Citation: Bonini, M., Šikoparija, B., Prentović, M., Cislaghi, G., Colombo, P., Testoni, C., Grewling, Ł., Lommen, S. T. E., Müller-Schärer, H. and Smith, M. (2015). A follow-up study examining airborne Ambrosia pollen in the Milan area in 2014 in relation to the accidental introduction of the ragweed leaf beetle Ophraella communa. Aerobiologia, DOI:10.1007/s10453-015-9406-2
Citation: Zhao F, Elkelish A, Durner J, Lindermayr C, Winkler JB, Lang H, Ruёff F, Behrendt H, Traidl-Hoffmann C, Holzinger A, Kofler W, Braun P, von Törne C, Hauck SM, Ernst D, Frank U (2015) Common ragweed (Ambrosia artemisiifolia L.): Allergenicity and molecular characterization of the pollen after exposure the plants to elevated NO2. Plant Cell & Environment,
Ragweed pollen is the main cause of allergenic diseases in Northern America, and the weed has become a spreading neophyte in Europe. Climate change and air pollution are speculated to affect the allergenic potential of pollen. The objective of this study was to investigate the effects of NO2, a major air pollutant, under controlled conditions, on the allergenicity of ragweed pollen.
Ragweed was exposed to different levels of NO2 throughout the entire growing season, and its pollen further analysed. Spectroscopic analysis showed increased outer cell wall polymers and decreased amounts of pectin. Proteome studies using two-dimensional difference gel electrophoresis and liquid chromatography–tandem mass spectrometry indicated increased amounts of several Amb a 1 isoforms and of another allergen with great homology to enolase Hev b 9 from rubber tree. Analysis of protein S-nitrosylation identified nitrosylated proteins in pollen from both conditions, including Amb a 1 isoforms. However, elevated NO2 significantly enhanced the overall nitrosylation. Finally, we demonstrated increased overall pollen allergenicity by immunoblotting using ragweed antisera, showing a significantly higher allergenicity for Amb a 1. The data highlight a direct influence of elevated NO2 on the increased allergenicity of ragweed pollen and a direct correlation with an increased risk for human health.
Citation: Wimmer A, Alessandrini F, Gilles S, Frank U, Oeder S, Hauser M, Ring J, Ferreira F, Ernst D, Winkler JB, Schmitt-Kopplin P, Ohnmacht C, Behrendt H, Schmidt-Weber C, Traidl-Hoffmann C, Gutermuth J (2015) Pollen-derived adenosine is a necessary co-factor for ragweed allergy. Allergy 70, 944-954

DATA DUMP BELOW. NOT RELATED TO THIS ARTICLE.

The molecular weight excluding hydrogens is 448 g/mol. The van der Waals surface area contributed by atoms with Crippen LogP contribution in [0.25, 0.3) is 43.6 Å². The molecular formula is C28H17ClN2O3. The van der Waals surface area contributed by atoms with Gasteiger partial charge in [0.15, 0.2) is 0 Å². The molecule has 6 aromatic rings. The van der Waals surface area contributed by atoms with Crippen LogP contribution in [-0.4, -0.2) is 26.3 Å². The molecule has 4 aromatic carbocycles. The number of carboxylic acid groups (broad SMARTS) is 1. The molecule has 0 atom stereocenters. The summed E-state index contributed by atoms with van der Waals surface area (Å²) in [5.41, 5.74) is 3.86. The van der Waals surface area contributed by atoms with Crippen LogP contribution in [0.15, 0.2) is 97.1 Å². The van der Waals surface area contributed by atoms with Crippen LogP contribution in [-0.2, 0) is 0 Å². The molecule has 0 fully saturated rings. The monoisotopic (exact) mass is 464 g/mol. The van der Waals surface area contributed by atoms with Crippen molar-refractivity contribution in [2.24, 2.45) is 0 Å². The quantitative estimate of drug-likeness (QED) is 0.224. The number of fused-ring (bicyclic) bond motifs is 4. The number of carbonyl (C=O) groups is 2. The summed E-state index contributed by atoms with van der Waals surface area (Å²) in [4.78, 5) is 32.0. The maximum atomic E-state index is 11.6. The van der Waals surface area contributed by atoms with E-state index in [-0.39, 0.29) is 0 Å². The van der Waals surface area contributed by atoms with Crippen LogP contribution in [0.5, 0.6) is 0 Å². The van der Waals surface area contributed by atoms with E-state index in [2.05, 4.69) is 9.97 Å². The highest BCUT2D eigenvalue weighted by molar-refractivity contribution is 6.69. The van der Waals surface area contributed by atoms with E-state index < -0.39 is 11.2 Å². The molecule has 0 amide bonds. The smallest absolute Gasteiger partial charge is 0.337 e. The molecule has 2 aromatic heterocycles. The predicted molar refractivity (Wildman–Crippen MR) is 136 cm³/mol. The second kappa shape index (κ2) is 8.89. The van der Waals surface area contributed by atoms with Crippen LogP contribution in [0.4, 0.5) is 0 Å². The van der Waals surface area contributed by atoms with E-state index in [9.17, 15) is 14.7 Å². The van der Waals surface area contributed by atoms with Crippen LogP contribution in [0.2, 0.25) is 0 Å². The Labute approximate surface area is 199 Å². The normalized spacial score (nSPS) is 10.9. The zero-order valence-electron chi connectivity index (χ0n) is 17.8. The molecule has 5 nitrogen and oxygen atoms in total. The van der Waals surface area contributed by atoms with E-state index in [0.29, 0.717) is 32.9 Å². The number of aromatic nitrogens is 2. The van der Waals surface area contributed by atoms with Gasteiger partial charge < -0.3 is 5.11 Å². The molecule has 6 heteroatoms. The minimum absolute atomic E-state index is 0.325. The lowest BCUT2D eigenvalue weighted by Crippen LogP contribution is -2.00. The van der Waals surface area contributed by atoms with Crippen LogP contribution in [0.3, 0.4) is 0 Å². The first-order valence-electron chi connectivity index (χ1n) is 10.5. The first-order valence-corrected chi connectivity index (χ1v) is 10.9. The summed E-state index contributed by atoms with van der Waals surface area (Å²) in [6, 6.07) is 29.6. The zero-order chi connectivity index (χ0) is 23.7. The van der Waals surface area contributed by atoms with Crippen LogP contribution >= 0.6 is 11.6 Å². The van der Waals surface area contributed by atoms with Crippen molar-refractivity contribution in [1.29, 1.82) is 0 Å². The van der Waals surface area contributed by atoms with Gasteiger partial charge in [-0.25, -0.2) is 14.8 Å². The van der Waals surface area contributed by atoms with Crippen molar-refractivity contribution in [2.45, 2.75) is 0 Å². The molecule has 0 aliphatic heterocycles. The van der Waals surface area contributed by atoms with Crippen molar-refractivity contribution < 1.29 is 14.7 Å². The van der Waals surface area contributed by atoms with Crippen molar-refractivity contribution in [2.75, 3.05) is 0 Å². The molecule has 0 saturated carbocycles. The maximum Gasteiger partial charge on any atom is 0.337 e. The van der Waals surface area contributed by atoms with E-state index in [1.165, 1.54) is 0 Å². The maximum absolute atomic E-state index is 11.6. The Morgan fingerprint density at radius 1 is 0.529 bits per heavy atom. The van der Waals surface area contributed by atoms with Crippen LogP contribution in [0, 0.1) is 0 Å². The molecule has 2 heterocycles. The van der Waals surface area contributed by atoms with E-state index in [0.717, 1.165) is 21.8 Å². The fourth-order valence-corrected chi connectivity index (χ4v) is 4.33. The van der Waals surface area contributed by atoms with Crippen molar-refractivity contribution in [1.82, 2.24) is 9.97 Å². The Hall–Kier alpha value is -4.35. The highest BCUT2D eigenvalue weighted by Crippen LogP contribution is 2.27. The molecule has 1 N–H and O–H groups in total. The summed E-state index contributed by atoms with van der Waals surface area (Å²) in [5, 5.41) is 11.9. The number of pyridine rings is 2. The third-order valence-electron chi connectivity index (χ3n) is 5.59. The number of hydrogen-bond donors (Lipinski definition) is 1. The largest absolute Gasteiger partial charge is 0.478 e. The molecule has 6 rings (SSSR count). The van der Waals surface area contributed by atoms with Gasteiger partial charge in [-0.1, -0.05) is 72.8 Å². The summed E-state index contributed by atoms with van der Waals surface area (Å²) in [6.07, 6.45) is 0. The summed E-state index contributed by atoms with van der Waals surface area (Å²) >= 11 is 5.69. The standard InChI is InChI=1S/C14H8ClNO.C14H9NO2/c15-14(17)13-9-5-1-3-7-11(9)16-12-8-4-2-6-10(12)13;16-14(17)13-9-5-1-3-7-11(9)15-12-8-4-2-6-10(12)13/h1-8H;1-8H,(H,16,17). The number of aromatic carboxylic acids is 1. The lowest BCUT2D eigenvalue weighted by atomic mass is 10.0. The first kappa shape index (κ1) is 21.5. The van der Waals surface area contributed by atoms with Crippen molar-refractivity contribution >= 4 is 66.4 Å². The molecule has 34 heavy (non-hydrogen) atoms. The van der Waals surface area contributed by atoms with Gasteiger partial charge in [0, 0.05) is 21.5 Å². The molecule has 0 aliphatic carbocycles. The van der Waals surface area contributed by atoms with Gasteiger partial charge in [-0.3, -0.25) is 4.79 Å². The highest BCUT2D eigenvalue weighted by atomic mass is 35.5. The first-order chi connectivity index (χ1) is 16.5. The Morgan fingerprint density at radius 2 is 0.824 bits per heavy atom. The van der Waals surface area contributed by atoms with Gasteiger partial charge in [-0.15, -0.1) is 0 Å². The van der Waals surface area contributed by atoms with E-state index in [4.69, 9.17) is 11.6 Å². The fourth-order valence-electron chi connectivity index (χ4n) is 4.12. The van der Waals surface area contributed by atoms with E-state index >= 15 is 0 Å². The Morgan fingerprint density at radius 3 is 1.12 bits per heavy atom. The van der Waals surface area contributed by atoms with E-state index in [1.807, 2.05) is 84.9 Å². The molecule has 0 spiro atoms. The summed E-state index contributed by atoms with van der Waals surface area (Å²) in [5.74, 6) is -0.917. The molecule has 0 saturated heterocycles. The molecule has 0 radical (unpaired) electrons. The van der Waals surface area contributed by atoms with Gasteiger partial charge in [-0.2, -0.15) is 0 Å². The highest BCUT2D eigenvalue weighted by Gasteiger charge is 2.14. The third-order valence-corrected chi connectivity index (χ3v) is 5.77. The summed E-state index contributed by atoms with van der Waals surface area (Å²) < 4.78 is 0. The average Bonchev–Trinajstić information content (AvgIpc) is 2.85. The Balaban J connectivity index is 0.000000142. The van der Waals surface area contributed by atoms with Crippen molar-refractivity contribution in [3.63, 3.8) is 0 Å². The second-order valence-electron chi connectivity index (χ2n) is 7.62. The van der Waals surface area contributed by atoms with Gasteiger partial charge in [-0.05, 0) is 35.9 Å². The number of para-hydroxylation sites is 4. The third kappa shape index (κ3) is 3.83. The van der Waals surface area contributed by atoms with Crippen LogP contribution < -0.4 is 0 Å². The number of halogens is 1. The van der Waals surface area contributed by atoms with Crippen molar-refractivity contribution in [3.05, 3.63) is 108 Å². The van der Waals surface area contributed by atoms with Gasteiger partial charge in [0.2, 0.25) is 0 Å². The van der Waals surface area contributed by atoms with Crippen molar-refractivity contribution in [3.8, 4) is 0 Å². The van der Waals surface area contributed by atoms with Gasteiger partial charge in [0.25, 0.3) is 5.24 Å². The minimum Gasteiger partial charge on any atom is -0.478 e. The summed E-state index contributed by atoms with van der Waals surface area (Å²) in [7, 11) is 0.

Ragweed (Ambrosia artemisiifolia) is a strong elicitor of allergic airway inflammation with worldwide increasing prevalence. Various components of ragweed pollen are thought to play a role in the development of allergic responses. The aim of this study was to identify critical factors for allergenicity of ragweed pollen in a physiological model of allergic airway inflammation.
Aqueous ragweed pollen extract, the low molecular weight fraction or the major allergen Amb a 1 was instilled intranasally on 1–11 consecutive days, and allergic airway inflammation was evaluated by bronchoalveolar lavage, lung histology, serology, gene expression in lung tissue, and measurement of lung function. Pollen-derived adenosine was removed from the extract enzymatically to analyze its role in ragweed-induced allergy. Migration of human neutrophils and eosinophils toward supernatants of ragweed-stimulated bronchial epithelial cells was analyzed.
Instillation of ragweed pollen extract, but not of the major allergen or the low molecular weight fraction, induced specific IgG1, pulmonary infiltration with inflammatory cells, a Th2-associated cytokine signature in pulmonary tissue, and impaired lung function. Adenosine aggravated ragweed-induced allergic lung inflammation. In vitro, human neutrophils and eosinophils migrated toward supernatants of bronchial epithelial cells stimulated with ragweed extract only if adenosine was present.
Pollen-derived adenosine is a critical factor in ragweed-pollen-induced allergic airway inflammation. Future studies aim at therapeutic strategies to control these allergen-independent pathways.
The first National Air Quality Day “La première Journée nationale de la qualité de l’air (JNQA)” in France was held on September 25, 2015. It was one of the actions of the roadmap of the environmental conference that was held in 2014. The purpose of which was to involve citizens in air quality.
To mark the First National Air Quality Day, the RNSA (French Aerobiology Network) held an information stand on pollen and ragweed at Croix Rousse in Lyon. A hundred people visited the stand and many documents about allergies, pollen, air quality and ragweed were distributed. It was a good opportunity to communicate with the general public about biological particles present in the air, and to disseminate information about the health impact of aeroallergens.
From the 16th to 22nd of August 2015 the 8th Advanced Aerobiology Course “From phenology to sophisticated forecasting“ was held in Siauliai University (Lithuania). Seventeen participants (including 4 who received SMARTER grants) from 11 European countries broadened their knowledge and skills in aerobiology. Issues about invasive plants were included in the course.
Leading scientists from the field of aerobiology provided state-of-the-art training sessions in auditoriums. There was also the opportunity to conduct research on invasive species in the field. On the “Botany Day”, fieldwork was performed in the “Kurtuvenai” Natural Park. Course participants investigated forest and meadows but ragweed was not found. Ambrosia modelling was conducted on data from various sources. Information collected during the fieldwork was used in the ecosystem analysis on “Vegetation Day”.
The course ended with the “Data Handling Day” that included reports of participant’s respective pollen information networks or their aerobiological research, and an exam of 20 questions. All participants passed the exam successfully and received their certificates.